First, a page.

Located on the southernmost tip of the state of Texas, the Franklin Mountains State Park stands at an elevation of 5,426 feet (1,653.84 meters) overlooking the semi-arid expanses of El Paso. Encompassed by the dominant Franklin Mountains, the park offers a virtually never-ending selection of mountain biking, hiking, climbing and cross country driving options. The territory covers nearly 24,247 acres (9,812.41 hectares) and is America's most expansive park within a city's limit. Wildlife includes barrel cactus, Mexican poppy, hackberry, cottonwood, golden eagles, black bears, pumas and ring-tailed cats.
The El Paso Holocaust Museum and Study Center was established in 1994 by Henry Kellen, a Holocaust survivor. It is an ode to the millions of people who died and to those who endured. This museum presents the atrocities committed during the end of World War II as a grim reminder of hatred and prejudice. Visitors can get a glimpse of that time with the multi-media presentations that cover life before the Third Reich, the subsequent rise of the regime, the concentration camps and more. Admission is free though donations are welcome.
This museum located on the eponymous military base pays homage to the United States 1st Armored Division, more affectionately known as 'Old Ironsides'. The first division in WWII to encounter enemy fire. Today, the museum exhibits artifacts about this unit which include weaponry, historical accounts, patches, etc. Additionally, if you have the time, visit the replica Old Fort Bliss located on the same property. Admission is free, however you must have identification to enter the base.
The historic Magoffin Home today houses a vast collection of Magoffin family artifacts used at the end of the 19th Century. On display guests will find furniture, decorative art and other interesting historical resources from this important El Pasoan clan. Built in 1875, the site still retains an old Texas charm with its period furniture and paintings. The site has become an integral part of the city's rich history as well as a landmark listed on the National Register of Historic Places. Currently, the Texas Historical Commission manages the site and owns the belongings inside.
Take the El Paso Mission Trail to get a glimpse of this cow-town's frontier past. This nine mile (14.5km) stretch has the famous missions Ysleta and Socorro alongside the San Elizario Presidio and Chapel. The trail originated back between the 16th and 17th Centuries. In fact, these churches are some of the oldest in the country. Check out the pioneer county jail which housed the infamous Billy the Kid or the exhibit on the Salt War of 1877. The Tigua Cultural Center chronicles five centuries of history, from Indian origins to the Spanish conquest. Each of these historic sanctuaries will transport you to a different era. If you want to know the real El Paso, then this trail is an interesting place to start.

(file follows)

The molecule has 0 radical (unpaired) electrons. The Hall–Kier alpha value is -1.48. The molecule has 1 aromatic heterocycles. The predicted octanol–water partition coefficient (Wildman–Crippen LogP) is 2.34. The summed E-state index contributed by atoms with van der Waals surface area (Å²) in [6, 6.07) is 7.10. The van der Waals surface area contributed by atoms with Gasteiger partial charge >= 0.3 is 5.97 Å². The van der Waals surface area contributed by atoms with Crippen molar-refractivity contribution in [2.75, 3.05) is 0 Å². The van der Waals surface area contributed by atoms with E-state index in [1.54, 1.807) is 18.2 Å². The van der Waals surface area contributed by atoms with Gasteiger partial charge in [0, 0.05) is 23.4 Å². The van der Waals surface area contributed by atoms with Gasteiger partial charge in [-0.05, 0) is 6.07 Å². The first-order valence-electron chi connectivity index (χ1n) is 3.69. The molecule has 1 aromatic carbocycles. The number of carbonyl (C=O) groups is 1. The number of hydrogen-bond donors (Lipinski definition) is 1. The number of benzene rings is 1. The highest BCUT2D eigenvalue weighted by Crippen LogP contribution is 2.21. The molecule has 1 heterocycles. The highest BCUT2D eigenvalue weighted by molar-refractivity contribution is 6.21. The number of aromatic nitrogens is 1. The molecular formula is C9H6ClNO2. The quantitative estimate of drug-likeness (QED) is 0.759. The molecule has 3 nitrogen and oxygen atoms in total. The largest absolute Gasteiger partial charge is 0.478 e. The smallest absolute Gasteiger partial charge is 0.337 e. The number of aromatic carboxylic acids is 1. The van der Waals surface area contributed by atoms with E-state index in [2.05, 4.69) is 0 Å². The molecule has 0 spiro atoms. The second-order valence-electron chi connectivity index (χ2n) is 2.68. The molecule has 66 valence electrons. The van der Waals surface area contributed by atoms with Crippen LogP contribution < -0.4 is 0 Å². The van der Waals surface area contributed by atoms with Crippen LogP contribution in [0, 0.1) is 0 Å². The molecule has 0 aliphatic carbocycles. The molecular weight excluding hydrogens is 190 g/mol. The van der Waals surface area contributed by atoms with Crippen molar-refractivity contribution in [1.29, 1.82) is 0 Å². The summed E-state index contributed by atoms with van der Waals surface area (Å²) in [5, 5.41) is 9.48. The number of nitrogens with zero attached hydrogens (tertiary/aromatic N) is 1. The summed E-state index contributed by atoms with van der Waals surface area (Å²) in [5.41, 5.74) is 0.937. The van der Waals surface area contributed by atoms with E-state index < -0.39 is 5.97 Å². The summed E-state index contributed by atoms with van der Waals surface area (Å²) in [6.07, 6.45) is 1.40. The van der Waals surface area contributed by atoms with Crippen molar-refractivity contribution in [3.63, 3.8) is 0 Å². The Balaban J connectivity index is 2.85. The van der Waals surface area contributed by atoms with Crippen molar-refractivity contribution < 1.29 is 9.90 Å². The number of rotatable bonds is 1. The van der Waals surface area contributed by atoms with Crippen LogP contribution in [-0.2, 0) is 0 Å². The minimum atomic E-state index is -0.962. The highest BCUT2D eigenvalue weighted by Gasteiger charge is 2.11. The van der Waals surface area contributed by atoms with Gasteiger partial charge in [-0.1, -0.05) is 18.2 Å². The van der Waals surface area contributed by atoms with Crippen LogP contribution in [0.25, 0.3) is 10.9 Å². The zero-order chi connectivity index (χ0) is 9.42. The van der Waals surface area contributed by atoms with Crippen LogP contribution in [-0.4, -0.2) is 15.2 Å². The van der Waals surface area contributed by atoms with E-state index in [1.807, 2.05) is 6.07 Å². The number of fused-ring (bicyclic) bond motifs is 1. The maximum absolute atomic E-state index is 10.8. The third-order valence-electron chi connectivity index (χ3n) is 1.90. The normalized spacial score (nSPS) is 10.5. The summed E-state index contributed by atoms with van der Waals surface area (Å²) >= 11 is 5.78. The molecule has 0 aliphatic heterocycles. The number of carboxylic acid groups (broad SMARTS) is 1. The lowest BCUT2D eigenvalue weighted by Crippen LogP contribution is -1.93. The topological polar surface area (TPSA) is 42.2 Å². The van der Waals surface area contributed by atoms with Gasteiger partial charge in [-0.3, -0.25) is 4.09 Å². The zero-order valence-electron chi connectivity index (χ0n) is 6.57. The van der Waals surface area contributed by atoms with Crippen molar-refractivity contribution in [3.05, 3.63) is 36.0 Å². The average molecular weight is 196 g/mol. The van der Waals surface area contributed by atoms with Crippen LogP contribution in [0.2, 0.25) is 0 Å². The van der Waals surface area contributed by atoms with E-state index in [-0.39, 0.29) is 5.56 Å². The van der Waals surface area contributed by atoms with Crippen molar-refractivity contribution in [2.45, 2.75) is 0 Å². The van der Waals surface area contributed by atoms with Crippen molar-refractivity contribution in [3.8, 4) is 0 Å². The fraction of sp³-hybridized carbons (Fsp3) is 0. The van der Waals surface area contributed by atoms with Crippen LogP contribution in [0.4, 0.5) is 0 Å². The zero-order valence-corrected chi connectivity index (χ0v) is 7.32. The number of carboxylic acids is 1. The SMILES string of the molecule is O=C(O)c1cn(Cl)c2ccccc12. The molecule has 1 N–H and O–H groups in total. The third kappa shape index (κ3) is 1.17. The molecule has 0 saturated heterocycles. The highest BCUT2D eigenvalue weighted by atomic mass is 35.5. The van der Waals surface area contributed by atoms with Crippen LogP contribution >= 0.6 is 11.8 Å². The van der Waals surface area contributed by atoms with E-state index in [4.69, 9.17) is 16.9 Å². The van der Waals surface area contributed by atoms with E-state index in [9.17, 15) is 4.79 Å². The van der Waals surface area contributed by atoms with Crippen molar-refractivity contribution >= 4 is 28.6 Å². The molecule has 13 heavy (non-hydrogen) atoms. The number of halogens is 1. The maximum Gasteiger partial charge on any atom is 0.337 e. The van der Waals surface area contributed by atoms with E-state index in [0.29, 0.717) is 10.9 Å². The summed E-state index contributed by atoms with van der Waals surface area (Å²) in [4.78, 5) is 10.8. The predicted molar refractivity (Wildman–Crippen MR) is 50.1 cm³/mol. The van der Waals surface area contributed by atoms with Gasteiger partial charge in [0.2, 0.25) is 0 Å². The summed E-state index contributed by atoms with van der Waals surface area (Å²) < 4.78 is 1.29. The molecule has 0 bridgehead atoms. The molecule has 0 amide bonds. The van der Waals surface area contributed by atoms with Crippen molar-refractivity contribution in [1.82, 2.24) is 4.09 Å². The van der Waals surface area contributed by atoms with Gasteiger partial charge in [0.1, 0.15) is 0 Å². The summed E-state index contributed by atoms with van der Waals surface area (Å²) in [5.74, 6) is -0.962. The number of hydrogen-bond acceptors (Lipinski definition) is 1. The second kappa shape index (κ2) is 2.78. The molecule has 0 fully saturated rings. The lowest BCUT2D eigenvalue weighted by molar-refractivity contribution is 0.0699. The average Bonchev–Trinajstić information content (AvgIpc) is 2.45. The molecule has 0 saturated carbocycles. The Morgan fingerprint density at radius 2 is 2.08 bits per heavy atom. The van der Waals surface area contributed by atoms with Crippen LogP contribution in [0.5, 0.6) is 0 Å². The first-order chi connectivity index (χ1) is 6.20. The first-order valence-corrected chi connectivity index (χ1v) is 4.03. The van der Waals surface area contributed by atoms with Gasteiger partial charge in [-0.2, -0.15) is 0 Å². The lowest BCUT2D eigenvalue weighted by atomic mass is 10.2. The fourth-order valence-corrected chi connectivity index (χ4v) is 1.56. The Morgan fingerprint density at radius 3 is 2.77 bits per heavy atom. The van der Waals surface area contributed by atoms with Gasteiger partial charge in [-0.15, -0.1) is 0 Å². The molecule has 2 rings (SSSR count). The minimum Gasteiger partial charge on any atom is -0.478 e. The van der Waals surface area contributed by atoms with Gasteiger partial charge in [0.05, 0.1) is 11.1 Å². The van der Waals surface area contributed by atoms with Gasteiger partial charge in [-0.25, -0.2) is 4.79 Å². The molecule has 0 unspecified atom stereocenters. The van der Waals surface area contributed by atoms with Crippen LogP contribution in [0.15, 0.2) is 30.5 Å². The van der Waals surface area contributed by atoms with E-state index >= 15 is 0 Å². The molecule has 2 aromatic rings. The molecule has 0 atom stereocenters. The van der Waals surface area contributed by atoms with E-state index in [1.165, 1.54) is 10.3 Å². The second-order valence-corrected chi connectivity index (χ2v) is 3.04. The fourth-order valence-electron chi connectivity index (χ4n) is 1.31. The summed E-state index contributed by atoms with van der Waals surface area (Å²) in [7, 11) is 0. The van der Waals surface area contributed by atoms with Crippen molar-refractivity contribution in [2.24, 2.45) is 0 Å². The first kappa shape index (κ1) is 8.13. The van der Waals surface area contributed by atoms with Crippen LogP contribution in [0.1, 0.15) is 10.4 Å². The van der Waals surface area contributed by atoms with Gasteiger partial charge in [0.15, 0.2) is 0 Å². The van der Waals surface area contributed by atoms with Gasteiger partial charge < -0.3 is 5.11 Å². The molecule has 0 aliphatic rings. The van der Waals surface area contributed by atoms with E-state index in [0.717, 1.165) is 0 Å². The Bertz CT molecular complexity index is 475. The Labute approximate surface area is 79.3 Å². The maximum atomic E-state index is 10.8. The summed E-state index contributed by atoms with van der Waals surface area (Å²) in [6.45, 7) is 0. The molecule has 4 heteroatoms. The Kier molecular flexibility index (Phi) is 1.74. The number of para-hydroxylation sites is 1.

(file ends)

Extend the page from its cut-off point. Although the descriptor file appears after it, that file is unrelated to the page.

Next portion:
This museum focuses on the more than 400 years of history in this part of what is now known as Western Texas. It is one of the three city-operated museums, the other two include the Museum of Art and the Museum of Archaeology. The permanent exhibits include artifacts and documents that present the past as well as the city's present development. The exhibits are spread over more than 44,000-sq. ft. of space and since the admission is free, it provides a cheap, interesting education on how this part of the Southwest was settled.
The Tumbleweed Interactive Space also called La Rodadora in Chihuahua, Mexico is an interactive science museum for kids. The museum has many interactive displays and kids can explore various aspects of light and sound technology and learn about things from the past. The museum believes in the ideology of learning through fun and games and it is a perfect place to visit with kids.
The Los Portales Museum is run under the auspices of the San Elizario Genealogy & History Society and it is here where you will learn all about the history of this tiny town. The museum is tucked away on the side of the San Elizario Presidio Church, a hidden gem on its own. Some of the artifacts exhibited here include documents and pictures from the Salt War and exhibits as far back as the Spanish Conquest. Guests will also find a visitor's center which provides comprehensive information about the surrounding region.
This 42 foot tall statue of Christ atop what used to be called 'Mule Drivers Mountain' (now Mount Cristo Rey) is a monument to those in the Catholic faith. Its location at an elevation of 4,675-ft. and the accompanying 4.4-mile trail (round-trip) is constantly traversed by hikers, the curious and almost everybody else who is in the area. Its original conception came from a parish priest who erected a wooden cross here in 1934. Thereafter in 1939, the church commissioned sculptor Urbici Soler to design the base and statue. And though the face on the statue resembles the one on the famous Corcovado in Brazil, this one is quite smaller and little less scenic, however once you reach the top, you can see into Mexico, New Mexico and Texas at the same time.
Hal Marcus displays his work in this eponymous gallery located in the Sunset Heights neighborhood of El Paso. He is a native El Pasoan that has been creating art for more than 40 years and in addition to his own work the gallery presents other pieces from local artists as well. Admission is free and some of the art includes paintings, sculpture, photography, mixed-media, etc. For a complete list of artists and to see examples of their work, check out Hal's website.